import * as admin from "firebase-admin";
const auth = admin.auth();

import callableAction from "rowy-actions";

export const SuspendUser = callableAction(async ({ row, callableData }) => {
  const { action } = callableData;
  const { firstName, email } = row;
  // switch statement can be used to perform different event based on the state of the action cell
  const user = await auth.getUserByEmail(email);
  switch (action) {
    case "run":
    case "redo":
      // both run and redo preform the same action; disabling the user's account from firebase auth
      await auth.updateUser(user.uid, { disabled: true });
      return {
        success: true, // return if the operation was success
        message: `${firstName}'s account has been disabled`, // message shown in snackbar on the rowy ui after the completion of action
        cellStatus: "disabled", // optional cell label, to indicate the latest state of the cell/row
        newState: "undo", // "redo" | "undo" | "disabled" are options set the behavior of action button next time it runs
    case "undo":
      // re-enable user's firebase account
      await auth.updateUser(user.uid, { disabled: false });
      return {
        success: true, // return if the operation was success
        message: `${firstName}'s account has been re-enabled`, // message shown in snackbar on the rowy ui after the completion of action
        cellStatus: "active", // optional cell label, to indicate the latest state of the cell/row
        newState: "redo", // "redo" | "undo" | "disabled" are options set the behavior of action button next time it runs
      // return error message when no action is preformed
      return {
        success: false,
        message: "Reached undefined state",
        newState: "redo",

3. Derivative Functions in Rowy

Derivative columns are another type of Rowy columns that run a Cloud function when the corresponding row is created, updated or deleted―an event-driven function for Firestore.

It's especially useful to process Firestore data whenever the database changes, to derive values from other fields for example. Let's say you have a firstName column and a lastName column in your Firestore database. You can create a fullName Deruvatuve column that concatenates the two fields automatically:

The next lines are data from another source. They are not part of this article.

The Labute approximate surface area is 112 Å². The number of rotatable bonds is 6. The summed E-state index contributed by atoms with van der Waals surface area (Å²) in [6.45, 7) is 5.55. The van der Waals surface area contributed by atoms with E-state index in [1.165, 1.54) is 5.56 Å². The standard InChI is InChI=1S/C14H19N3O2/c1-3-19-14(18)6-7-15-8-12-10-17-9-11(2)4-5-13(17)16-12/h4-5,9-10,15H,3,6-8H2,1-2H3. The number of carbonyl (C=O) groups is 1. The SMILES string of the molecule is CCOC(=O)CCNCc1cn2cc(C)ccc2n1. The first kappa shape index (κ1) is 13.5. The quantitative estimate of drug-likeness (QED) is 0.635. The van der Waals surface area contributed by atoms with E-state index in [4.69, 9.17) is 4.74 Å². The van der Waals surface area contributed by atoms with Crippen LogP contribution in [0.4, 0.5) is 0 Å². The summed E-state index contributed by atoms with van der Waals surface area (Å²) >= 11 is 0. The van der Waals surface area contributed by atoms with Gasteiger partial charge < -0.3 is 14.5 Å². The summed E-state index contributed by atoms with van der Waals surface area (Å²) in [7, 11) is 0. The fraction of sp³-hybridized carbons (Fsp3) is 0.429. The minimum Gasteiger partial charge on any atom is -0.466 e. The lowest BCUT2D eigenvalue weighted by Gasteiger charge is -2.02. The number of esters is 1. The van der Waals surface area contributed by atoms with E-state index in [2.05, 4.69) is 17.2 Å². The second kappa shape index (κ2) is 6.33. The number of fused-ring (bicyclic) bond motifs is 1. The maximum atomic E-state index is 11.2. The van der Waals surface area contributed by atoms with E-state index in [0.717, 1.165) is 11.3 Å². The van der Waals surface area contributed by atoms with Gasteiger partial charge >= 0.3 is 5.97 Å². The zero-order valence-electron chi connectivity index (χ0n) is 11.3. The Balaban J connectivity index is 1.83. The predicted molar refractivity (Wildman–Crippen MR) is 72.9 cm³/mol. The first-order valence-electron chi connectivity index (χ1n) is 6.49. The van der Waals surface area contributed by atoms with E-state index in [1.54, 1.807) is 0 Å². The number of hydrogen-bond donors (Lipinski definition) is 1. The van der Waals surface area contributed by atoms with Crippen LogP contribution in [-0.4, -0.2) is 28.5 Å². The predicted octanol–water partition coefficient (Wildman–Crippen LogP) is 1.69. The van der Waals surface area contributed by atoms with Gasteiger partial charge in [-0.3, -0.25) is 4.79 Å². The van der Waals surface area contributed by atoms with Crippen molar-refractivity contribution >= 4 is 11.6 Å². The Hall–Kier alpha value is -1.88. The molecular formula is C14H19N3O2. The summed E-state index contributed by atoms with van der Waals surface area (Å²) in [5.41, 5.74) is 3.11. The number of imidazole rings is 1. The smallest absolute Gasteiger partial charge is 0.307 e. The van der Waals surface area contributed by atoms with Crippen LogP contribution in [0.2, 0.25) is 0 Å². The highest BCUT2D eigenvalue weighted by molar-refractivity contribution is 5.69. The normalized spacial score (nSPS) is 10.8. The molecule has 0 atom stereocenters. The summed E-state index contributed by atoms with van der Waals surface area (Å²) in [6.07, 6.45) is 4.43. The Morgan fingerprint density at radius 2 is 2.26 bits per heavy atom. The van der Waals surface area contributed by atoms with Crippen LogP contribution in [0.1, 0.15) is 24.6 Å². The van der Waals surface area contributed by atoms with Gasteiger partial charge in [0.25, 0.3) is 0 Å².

a derivative column - 1.jpg

Just like Action columns, you can use any npm package in Derivative columns. You can also use the function's parameters to access the database, files from Google Storage, or users authenticated with Google Auth:

const derivative: Derivative = async ({ row, ref, db, storage, auth }) => {
    const showdown = require('showdown')

    const converter = new showdown.Converter();

    return converter.makeHtml(row.content);

4. Webhook Functions with Rowy

Last but not least, we have Rowy webhooks. Webhooks can be used as event-driven functions for third-party service events, but they can also be used as HTTP functions by using the webhook's generated URL: whenever you visit the URL, the webhook is triggered.

For example, you can create a Stripe webhook to listen to Stripe events by telling Stripe to use your webhook URL. Whenever a new customer registers on your app, you could add it to your Rowy-powered CRM automatically:

A webhook creating a new customer row - 2.jpg

Webhooks can also be called from other Rowy functions―Derivative or Action―to create advanced features. Naturally, you can also use any npm pakkage or Firestore object within a webhook function.

Join The Rowy Community On Discord

That's a wrap. You now know how to create Firebase Cloud Functions with Rowy for all the use cases you can think about. Rowy proposes a simple solution you can use in 15 minutes to build your backend without writing a single line of code, and it won't take much time to maintain on a monthly basis either. Don't hesitate to invite your teammates to build together as well!

We're building a community of developers and product managers who want to build better and faster products with low-code: join us on Discord to get help, share your ideas, and meet other people who are building with Rowy.